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Bill Radke: The Obama Administration's foreclosure prevention program has been slow to help homeowners in trouble. But the Treasury Department says it got commitments yesterday from the nation's largest banks and loan servicers to modify more troubled mortgages more quickly. Tamara Keith reports.
Tamara Keith: The Making Home Affordable program is supposed to help 3 million homeowners by modifying their mortgages so they can actually make the payments.
Loan servicers, the companies that collect the checks, are the ones responsible for making that happen. But five months into the program, servicers have helped just 200,000 homeowners. Yesterday's meeting was about speeding up the process and improving customer service.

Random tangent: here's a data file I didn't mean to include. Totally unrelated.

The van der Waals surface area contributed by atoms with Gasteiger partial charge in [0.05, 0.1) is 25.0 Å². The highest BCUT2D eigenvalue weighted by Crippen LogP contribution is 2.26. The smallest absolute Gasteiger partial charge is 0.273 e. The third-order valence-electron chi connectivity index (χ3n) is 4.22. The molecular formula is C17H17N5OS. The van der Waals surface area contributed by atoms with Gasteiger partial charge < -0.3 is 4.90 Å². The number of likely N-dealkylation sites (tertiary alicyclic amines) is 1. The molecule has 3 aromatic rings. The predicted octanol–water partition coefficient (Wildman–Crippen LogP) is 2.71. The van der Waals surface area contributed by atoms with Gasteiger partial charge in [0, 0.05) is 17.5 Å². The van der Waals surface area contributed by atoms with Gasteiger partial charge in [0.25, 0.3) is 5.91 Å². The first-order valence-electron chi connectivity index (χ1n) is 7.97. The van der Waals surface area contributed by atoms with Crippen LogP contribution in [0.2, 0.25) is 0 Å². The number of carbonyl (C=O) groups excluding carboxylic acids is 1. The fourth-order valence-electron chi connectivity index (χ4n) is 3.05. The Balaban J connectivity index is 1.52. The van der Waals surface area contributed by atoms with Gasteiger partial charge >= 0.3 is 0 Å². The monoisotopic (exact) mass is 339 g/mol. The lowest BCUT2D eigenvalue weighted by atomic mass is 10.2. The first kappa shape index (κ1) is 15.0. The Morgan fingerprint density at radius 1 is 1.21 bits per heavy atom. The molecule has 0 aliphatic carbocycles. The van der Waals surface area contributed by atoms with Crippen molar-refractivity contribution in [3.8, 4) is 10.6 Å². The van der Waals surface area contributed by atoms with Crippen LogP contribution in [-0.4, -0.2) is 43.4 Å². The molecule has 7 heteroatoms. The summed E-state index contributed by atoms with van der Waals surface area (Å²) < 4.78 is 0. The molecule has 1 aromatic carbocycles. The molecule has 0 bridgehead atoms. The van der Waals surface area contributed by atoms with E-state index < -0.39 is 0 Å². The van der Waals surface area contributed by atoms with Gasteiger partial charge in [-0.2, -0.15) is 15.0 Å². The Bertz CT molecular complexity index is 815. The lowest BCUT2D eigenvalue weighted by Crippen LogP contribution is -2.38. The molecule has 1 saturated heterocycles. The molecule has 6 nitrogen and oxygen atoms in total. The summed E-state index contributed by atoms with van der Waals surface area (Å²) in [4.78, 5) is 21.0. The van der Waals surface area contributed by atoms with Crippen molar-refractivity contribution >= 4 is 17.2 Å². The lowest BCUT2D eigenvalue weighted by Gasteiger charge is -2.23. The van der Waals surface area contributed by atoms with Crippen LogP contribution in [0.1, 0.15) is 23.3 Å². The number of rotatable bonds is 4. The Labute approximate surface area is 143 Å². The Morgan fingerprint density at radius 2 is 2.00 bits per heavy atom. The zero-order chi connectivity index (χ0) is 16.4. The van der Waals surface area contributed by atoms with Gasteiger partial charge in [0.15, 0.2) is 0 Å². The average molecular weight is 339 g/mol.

Paul Leonard is with the Financial Services Roundtable, an industry group:
Paul Leonard: We think that a good working relationship with Treasury and HUD has been developed. You know they want servicers to do more, but they're willing to listen about on how to make the program work better.
But that's not enough for Jim Carr of the National Community Reinvestment Coalition:
Jim Carr: Simply having the servicers gather in a room and say what they've been saying for more than a year now is not very appetizing. It's very unfulfilling.
We'll have a better sense of how the servicers are doing next week. That's when treasury plans to release data about how many loans each of them has modified.
In Washington, I'm Tamara Keith for Marketplace.